Observing the orbit of Planet Neil: a toast to Neil Young on his 75th birthday
Neil Young turned 75 yesterday. Paul Corby wrote this piece in honour of him.
Planet Neil makes satellites of us all; its pull is emotionally gravitational, its pulmonary magnetic characteristics amplify the tidal flux of our own most personal pulsations, with a shakey voice as real as the day is long. From a distance, the orb’s lumosphere radiates a pale denim blue, but through a radio telescope its features conform to an exact fractal plaid, and its rings are fused within the yellow haze of the sun. Its ecosystem has evolved from an axis of obliquely-linked lyric lakes, deep and dark as midnight mud, resisting critical or chemical analysis; they eject sporadic luminous spumes of a strange range of atmospheres, inhabited by cinnamon girls, big birds, sandy cowgirls, and tin soldiers.
Its climate changes with the passing of mood clouds that forever seem about to rain. Enclosed within a dense foliage of psychotically intense electric guitar-heart rage weed, the thorns on its wiry undergrowth can be painful to the point of requiring medical attention or, as in the case of the province of Deadman, incineration.
These loudscapes also harbour anomalies of pastoral, load-bearing acoustic guitar oases, so organically beneficent and self-sufficient that they might have been dropped from a divine ergonomic architect’s cutting mat.
Crisscrossed with devil’s sidewalks, human highways, silver clouds, spirit roads, turnstiles, toy trains and hurricanes, its landmarks are reflecting fountains, sugar mountains, wrecking balls and mirror balls. The governing body is presided over by Pocahontas and Marlon Brando heading a cartel of Stray Gators; the population is centered in Greendale, a young girls’ town where old laughing ladies sometimes call from the top of the stair, or wave from the banks of the river. Major exports include the PONO digital media player, Canadian Extracts (CBD Oil) and common sense.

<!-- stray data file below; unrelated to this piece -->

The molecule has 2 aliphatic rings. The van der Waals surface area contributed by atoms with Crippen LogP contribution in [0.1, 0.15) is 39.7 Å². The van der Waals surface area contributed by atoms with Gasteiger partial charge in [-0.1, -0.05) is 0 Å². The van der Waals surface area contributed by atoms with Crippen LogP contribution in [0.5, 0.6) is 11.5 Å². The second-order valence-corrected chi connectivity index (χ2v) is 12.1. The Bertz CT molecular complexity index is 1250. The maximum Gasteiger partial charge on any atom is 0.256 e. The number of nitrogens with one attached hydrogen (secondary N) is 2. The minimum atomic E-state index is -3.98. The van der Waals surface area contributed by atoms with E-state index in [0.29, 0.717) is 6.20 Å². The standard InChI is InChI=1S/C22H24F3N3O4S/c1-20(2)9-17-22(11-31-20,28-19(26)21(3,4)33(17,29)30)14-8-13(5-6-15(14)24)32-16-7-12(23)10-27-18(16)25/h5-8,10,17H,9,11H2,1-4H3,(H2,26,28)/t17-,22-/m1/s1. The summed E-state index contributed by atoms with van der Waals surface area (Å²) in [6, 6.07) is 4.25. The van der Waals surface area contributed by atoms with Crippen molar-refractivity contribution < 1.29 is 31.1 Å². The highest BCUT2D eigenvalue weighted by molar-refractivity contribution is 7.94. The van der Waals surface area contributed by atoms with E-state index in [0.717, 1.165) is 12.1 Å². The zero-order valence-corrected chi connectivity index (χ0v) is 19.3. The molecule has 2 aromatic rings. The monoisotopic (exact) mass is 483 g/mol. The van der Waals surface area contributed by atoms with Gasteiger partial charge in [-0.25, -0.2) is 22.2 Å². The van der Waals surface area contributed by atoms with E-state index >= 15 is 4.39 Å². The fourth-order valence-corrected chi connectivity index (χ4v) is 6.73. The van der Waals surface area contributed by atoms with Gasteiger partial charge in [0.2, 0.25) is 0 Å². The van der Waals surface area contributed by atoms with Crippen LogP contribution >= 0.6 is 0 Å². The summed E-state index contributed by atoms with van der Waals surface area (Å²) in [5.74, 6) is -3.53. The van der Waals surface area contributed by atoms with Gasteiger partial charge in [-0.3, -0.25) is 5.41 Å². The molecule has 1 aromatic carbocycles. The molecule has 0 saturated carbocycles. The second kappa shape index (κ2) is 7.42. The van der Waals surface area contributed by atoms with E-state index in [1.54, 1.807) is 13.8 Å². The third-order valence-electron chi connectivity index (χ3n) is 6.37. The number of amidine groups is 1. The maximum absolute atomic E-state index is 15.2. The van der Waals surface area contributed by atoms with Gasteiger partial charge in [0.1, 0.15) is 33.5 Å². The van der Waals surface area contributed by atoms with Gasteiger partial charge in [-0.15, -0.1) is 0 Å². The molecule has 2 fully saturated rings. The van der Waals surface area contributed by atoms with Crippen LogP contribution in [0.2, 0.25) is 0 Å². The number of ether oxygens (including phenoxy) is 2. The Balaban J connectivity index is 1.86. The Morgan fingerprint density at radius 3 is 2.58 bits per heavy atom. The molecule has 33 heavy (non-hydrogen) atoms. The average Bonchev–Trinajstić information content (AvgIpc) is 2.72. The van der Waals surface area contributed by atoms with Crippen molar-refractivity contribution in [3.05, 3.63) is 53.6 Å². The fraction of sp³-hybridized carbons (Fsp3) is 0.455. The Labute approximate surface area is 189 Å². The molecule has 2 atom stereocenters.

Fifty years after the Gold Rush, historical documentation of the planet includes authenticated Omemee memories, Springfield spreadsheets, Blind River repair invoices for Mortimer Hearseberg, old enough to repay, and a dark mythology based upon ominous promissory notes certified to Danny Whitten, and pretty Pegi Young.
In the timeless gorgeous garage of changes, comes a time, as the days fly past, when those who survive reach seventy-five, with the daylight still in their eyes. Sooner or later, it all gets real. Don’t let it bring you down. Happy birthday to Neil Young. Walk on.